maybe you have an ambitious goal, but you find you aren’t willing to do it, or it puts you in too much of a value conflict with something else in your life. And so you need to make peace with it. But you have permission not to pursue the ambitious goals, right? Like I have had to give myself permission to not do something that I felt like really excited about because I recognize it just wasn’t working well for my life. So maybe the timing isn’t right, maybe you are not ready, maybe there are things you need to learn on your path before you’re ready for that. Pursuing ambitious goals can be a heavy burden. And I think that that is a truth that people don’t talk about very often, there’s so much rah rah about you can do it, you know, don’t be your own worst enemy. But what’s also true is pursuing ambitious goals can feel very heavy. And so it’s one of the reasons why we always need to have respect for our ambitious goals, and that we need to make those decisions based on our most deeply held values. Because right, like it will take a toll. Anyone who’s climbing a mountain knows that right? You are changed. You right? And and some of that change is hard and painful. And it’s just painful, right? It might not be growth promoting. And so that takes us to the last point, right. So the last point is to stay on the trail with these practices. So I have four practices that I want to share with you. Right, so these are practices common to the successful. The first thing right, so before we get into the practices, is we don’t want to make our climb harder by bushwhacking. Right. So my girlfriend and our son were up In the mountains this weekend, and they were bushwhacking, and they spent a lot of times in the time in the mountain hiking, but this time they were bushwhacking, and it was so miserable for them, right like exhausting a totally different experience than staying on the trail. So we want to pay attention to Signposts We want to stay on the trail. And you know, think about signposts along the way, think about Cairns that are often along the path. What have others done on their climbs that could be helpful for you. So what can you learn from the experience of others, right, there is a trowel, so that you should benefit from that there are common practices that will increase your likelihood of success. Use them that’s a that’s a smart choice use them. So let’s look at practices and characters characteristics of those who accomplish big goals, live meaningful lives, and retain balance in their relationship. So these are the common practices of the successful and I’ve got four practices that can help you to stay on the trail, stay steady on your trail, while you’re pursuing ambitious goals. So the first practice is set focused goals and hold yourself accountable. So you need to set goals, how do you know where you’re going without a map goals are your map and they will keep you on track, review your map very often right? Review your goals, often, you’ve got this is one of the most important ways you hold yourself accountable. Reviewing your goals daily, or at the very least weekly, will really help you with that accountability. Take responsibility for your climb, you chose to do this. Don’t forget that. And you know, that’s something actually, you know, quite frankly, I have to remind myself of a lot. Because it’s it’s painful, right like in pursuing those ambitious goals can feel burdensome. And so remembering that, hey, this is important to me. And I chose this can make a big difference actually, because you have some autonomy in there. Don’t blame others for the difficulty of the climb. let others know how you’re doing the good, the bad, the ugly, right? So don’t pretend that you need help, right? People and people can help you celebrate progress and accomplishments along the way. If it’s worth working for, it’s worth celebrating. So these moments keep you motivated and give you energy to keep climbing. So definitely pay attention to those milestones along the way. So now, we’re on to the second practice, which is be self compassionate, not self critical. So hold high, but realistic expectations for yourself. Okay, so be honest about your lies, you need to call BS on your storytelling. So the how do we help you to be honest about your lies? So first, think about your storytelling. These are the narratives about ourselves or others, designed to bring certainty designed to help us make sense of something but they usually are very inaccurate. The second one is justifications these are excuses made to others. Hey, the reason I couldn’t do this was because why, right? And then the third one is we have rationalizations, these are the excuses made to ourselves. So the reason I couldn’t do this is because you know, Bill over there didn’t do his part. And it gives us it gives us a free pass. And that is totally a lack of responsibility for ourselves. And then the fourth one, right, so this is being honest about your lies. The fourth one is projections. So this comes to us from Freud. It’s when you know when things when things get hard, we look to blame others, right? It’s their fault. It’s not my fault. So it’s, we project our issues on other people. And so we need to call BS on those four things on our storytelling justifications, rationalizations, and projections. Do not give in to criticism, martyrdom or self flagellation, like it’ll just make the journey more painful. And these things waste precious energy, you don’t have time for these things, they will not help you. You also need to of course, take good care of yourself along the way. Listen to your needs and respond with care. So we think about physical, you need to pause and push as needed. Emotional, we want you to be informed by your emotions, not ruled by them spiritual take in the view, right? You got to look up from the trail every once in a while. It’s actually what makes the climb worth it, and you’ll build some resilience along the way. And then intellectual develop skills along the way. Be curious about what you’re experiencing. So I went on a hike not too long ago with Mike By friend we were, we were in another country, it was new new terrain to us. And we were with a guide for a little bit of that hike. And I wanted to get up the mountain, right. So I like very goal oriented, which can get me in trouble, especially on vacation. And I, my guy friend, like, he was so curious, he was asking about the floor, he was asking about the berries, and he was eating the berries along the way, you know, under the guidance of our guide, but at first I was like, come on, like, let’s get up the mountain. But then, you know, as I kind of settled myself down, it was just like, he’s learning a lot, right. And he’s really enjoying this journey. And so that was a good lesson to me to be curious about what you’re experiencing, because it will enrich your experience, and you’ll probably learn more as well. So that’s our second practice to be self compassionate, not self critical. And then the third practice, you’ve got to take consistent action, despite fear, okay, that’s a hard one. For most of us, we need to tolerate risk. So I’ve got a great podcast, actually, I did a three part series on tolerating risk. And so you might want to check that out, I’ll link to that in the show notes. So you’re pursuing big goals, there will be risk. But this doesn’t have to be a problem, you just accept that that is the reality of your course. And so have a consistent process for making decisions, while recognizing that no decision is perfect, in uncertain conditions, and that’s all of life, all of life is uncertain. And so the other thing is to have a bias toward action, you’ve got to actually make decisions and push past fear, trust and confidence come as a result of taking action and having some trust and confidence in yourself, that you can figure things out, even if it’s not perfect. And you can build a shelter if you need to, on the side of the mountain, that’s part of why we want to be prepared, and respect the mountain, respect your ambitious goals, so that you can seek the help that will help you to be successful. Okay, and then our fourth practice. So these are practices common to the successful is seek help and give help, you’ve got to accept help along your way. So, you know, along the Pacific Crest Trail, they have what are known as trail angels. And these are folks who leave, leave essentially along the path for hikers. So whether it’s food, whether it’s hygiene items, whether it’s a jacket, and that is one of the hallmarks of that trail. And Isn’t it lovely that they leave food and supplies along the trail, and it is a total selfless act that can make or break the success of hikers along the trail, right? There’s lots of great stories about the trail angels along the way. So accept help along your way. Be humble, know that you don’t have all the answers, but be committed to understanding your blind spots. And remember that being smart is not enough is never enough. Be friendly along the trail, seek friends, mentors and colleagues, it will make your journey so much more enjoyable. And then of course, last but definitely not least, is give help to others. contribute your gifts to others. Prioritize relationships, you have meaningful perspective to bring and so be generous with helping others along the path.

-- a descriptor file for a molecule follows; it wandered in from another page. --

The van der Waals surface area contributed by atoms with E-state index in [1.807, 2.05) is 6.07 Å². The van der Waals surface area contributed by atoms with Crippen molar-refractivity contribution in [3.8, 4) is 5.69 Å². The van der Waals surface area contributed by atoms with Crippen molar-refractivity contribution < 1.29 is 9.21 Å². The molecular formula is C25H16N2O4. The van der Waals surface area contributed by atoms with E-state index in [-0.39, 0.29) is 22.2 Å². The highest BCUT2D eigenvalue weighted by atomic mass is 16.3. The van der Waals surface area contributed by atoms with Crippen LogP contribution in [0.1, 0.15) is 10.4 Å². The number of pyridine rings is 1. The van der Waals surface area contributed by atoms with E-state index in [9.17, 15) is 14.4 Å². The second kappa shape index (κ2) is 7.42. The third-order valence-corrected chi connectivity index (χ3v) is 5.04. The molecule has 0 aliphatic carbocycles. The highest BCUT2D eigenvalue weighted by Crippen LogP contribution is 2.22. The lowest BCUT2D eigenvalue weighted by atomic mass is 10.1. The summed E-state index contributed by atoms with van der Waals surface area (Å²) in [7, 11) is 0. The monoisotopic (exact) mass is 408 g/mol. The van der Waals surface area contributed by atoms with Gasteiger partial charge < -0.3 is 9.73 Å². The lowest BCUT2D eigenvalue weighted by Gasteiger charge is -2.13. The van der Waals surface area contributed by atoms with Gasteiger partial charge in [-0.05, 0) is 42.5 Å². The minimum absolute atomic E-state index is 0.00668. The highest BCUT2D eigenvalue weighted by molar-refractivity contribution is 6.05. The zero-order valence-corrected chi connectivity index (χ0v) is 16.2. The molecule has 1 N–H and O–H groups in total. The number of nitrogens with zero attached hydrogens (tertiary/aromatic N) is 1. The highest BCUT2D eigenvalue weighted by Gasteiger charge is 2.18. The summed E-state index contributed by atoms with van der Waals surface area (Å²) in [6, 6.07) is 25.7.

Dr. Melissa Smith 23:48
Okay, so I want to review what we’ve talked about. So we’ve had four points here about do you have what it takes to achieve ambitious goals. So first, we’ve got to remember that pursuing ambitious goals kicks up shame. Second, we sometimes climb the wrong mountain if we’re not careful. Third, we need to respect the mountain, we’ve got to respect our ambitious goals. For we need to embrace the grind. Recognize it, that’s that’s the bulk of it right there. And five, we need to stay on the trail with four practices that are common to the successful, okay. And so we talked about setting focus goals and holding yourself accountable. We talked about being self compassionate, not self critical. We talked about taking consistent action despite fear. And we talked about seeking and giving help. And so I hope that that’s very helpful for you. I hope it will reframe your perspective around ambitious goals that you know that you can if you choose to, you can pursue ambitious goals and I have a really great resource to help you with this because one of the things that gets in the way is our overwhelm and our fear and so this is a really really great resources designed to help you de bonk myths around stress so that you know that you can do hard things you can accomplish ambitious goals and so you can find that by heading over to my website to check out the show notes with all the resources for this episode, including the the resource that I just mentioned at www.drmelissasmith.com/136-ambitiousgoals/. One more time. That’s what www.drmelissasmith.com/136-ambitiousgoals/. So I hope that you’ll consider joining me on Instagram @dr.melissasmith. I love having conversations with folks there. I’ve got a lot more resources there every single day. So I would love to connect with you there. I’m Dr. Melissa Smith. Remember love and work, work and love. That’s all there is. Until next time, take good care